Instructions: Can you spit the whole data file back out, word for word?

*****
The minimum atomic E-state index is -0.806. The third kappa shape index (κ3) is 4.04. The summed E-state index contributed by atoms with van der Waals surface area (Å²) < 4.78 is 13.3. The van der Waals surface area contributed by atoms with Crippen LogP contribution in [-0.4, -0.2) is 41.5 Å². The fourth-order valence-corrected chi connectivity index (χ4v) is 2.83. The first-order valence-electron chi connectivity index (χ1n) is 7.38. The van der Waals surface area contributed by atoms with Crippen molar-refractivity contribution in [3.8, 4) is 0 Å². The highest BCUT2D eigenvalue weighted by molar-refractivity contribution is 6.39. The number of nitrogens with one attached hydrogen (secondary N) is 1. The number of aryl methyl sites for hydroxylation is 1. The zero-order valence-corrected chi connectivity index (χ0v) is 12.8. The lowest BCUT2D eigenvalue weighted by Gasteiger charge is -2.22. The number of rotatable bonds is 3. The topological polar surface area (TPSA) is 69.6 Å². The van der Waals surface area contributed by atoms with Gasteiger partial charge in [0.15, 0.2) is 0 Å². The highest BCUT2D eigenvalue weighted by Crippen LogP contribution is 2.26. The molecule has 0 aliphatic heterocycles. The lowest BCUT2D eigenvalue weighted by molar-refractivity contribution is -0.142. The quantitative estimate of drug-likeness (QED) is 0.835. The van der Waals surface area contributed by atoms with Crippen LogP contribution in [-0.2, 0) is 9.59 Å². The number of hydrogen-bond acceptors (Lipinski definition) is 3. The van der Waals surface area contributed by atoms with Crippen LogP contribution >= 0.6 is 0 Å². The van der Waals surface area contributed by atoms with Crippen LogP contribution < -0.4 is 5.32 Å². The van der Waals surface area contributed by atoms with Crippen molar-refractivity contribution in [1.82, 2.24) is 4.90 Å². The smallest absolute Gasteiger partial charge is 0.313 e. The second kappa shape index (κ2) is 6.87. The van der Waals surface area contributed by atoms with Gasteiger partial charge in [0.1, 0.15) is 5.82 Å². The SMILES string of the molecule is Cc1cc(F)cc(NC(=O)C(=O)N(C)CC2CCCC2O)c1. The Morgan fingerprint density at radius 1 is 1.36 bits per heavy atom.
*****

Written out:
The minimum atomic E-state index is -0.806. The third kappa shape index (κ3) is 4.04. The summed E-state index contributed by atoms with van der Waals surface area (Å²) < 4.78 is 13.3. The van der Waals surface area contributed by atoms with Crippen LogP contribution in [-0.4, -0.2) is 41.5 Å². The fourth-order valence-corrected chi connectivity index (χ4v) is 2.83. The first-order valence-electron chi connectivity index (χ1n) is 7.38. The van der Waals surface area contributed by atoms with Crippen molar-refractivity contribution in [3.8, 4) is 0 Å². The highest BCUT2D eigenvalue weighted by molar-refractivity contribution is 6.39. The number of nitrogens with one attached hydrogen (secondary N) is 1. The number of aryl methyl sites for hydroxylation is 1. The zero-order valence-corrected chi connectivity index (χ0v) is 12.8. The lowest BCUT2D eigenvalue weighted by Gasteiger charge is -2.22. The number of rotatable bonds is 3. The topological polar surface area (TPSA) is 69.6 Å². The van der Waals surface area contributed by atoms with Gasteiger partial charge in [0.15, 0.2) is 0 Å². The highest BCUT2D eigenvalue weighted by Crippen LogP contribution is 2.26. The molecule has 0 aliphatic heterocycles. The lowest BCUT2D eigenvalue weighted by molar-refractivity contribution is -0.142. The quantitative estimate of drug-likeness (QED) is 0.835. The van der Waals surface area contributed by atoms with Crippen LogP contribution in [-0.2, 0) is 9.59 Å². The number of hydrogen-bond acceptors (Lipinski definition) is 3. The van der Waals surface area contributed by atoms with Crippen LogP contribution >= 0.6 is 0 Å². The van der Waals surface area contributed by atoms with Crippen LogP contribution < -0.4 is 5.32 Å². The van der Waals surface area contributed by atoms with Crippen molar-refractivity contribution in [1.82, 2.24) is 4.90 Å². The smallest absolute Gasteiger partial charge is 0.313 e. The second kappa shape index (κ2) is 6.87. The van der Waals surface area contributed by atoms with Gasteiger partial charge in [0.1, 0.15) is 5.82 Å². The SMILES string of the molecule is Cc1cc(F)cc(NC(=O)C(=O)N(C)CC2CCCC2O)c1. The Morgan fingerprint density at radius 1 is 1.36 bits per heavy atom.